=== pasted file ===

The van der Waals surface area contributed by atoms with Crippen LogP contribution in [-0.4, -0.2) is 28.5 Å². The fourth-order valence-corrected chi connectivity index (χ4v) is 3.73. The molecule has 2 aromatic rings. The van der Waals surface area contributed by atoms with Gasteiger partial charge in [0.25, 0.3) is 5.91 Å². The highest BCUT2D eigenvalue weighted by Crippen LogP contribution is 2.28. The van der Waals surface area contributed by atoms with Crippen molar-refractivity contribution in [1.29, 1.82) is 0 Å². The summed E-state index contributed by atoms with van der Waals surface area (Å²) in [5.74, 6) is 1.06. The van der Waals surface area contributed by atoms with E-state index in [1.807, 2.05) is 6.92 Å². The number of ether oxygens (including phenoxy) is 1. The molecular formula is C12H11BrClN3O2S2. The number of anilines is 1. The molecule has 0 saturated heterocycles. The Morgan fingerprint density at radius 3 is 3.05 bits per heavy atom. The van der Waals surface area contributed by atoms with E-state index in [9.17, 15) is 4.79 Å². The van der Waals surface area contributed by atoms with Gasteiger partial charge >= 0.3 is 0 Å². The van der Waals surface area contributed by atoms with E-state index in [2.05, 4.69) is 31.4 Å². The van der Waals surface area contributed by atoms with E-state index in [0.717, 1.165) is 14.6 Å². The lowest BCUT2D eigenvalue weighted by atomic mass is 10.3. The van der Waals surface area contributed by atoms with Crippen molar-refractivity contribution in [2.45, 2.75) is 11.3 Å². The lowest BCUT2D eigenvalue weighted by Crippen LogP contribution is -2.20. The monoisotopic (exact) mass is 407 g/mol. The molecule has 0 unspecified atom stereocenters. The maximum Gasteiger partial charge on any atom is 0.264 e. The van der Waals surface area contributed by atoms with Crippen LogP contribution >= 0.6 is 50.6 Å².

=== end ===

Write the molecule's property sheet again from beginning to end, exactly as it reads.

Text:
The van der Waals surface area contributed by atoms with Crippen LogP contribution in [-0.4, -0.2) is 28.5 Å². The fourth-order valence-corrected chi connectivity index (χ4v) is 3.73. The molecule has 2 aromatic rings. The van der Waals surface area contributed by atoms with Gasteiger partial charge in [0.25, 0.3) is 5.91 Å². The highest BCUT2D eigenvalue weighted by Crippen LogP contribution is 2.28. The van der Waals surface area contributed by atoms with Crippen molar-refractivity contribution in [1.29, 1.82) is 0 Å². The summed E-state index contributed by atoms with van der Waals surface area (Å²) in [5.74, 6) is 1.06. The van der Waals surface area contributed by atoms with E-state index in [1.807, 2.05) is 6.92 Å². The number of ether oxygens (including phenoxy) is 1. The molecular formula is C12H11BrClN3O2S2. The number of anilines is 1. The molecule has 0 saturated heterocycles. The Morgan fingerprint density at radius 3 is 3.05 bits per heavy atom. The van der Waals surface area contributed by atoms with E-state index in [9.17, 15) is 4.79 Å². The van der Waals surface area contributed by atoms with Gasteiger partial charge >= 0.3 is 0 Å². The van der Waals surface area contributed by atoms with E-state index in [2.05, 4.69) is 31.4 Å². The van der Waals surface area contributed by atoms with E-state index in [0.717, 1.165) is 14.6 Å². The lowest BCUT2D eigenvalue weighted by atomic mass is 10.3. The van der Waals surface area contributed by atoms with Crippen molar-refractivity contribution in [2.45, 2.75) is 11.3 Å². The lowest BCUT2D eigenvalue weighted by Crippen LogP contribution is -2.20. The monoisotopic (exact) mass is 407 g/mol. The molecule has 0 unspecified atom stereocenters. The maximum Gasteiger partial charge on any atom is 0.264 e. The van der Waals surface area contributed by atoms with Crippen LogP contribution >= 0.6 is 50.6 Å².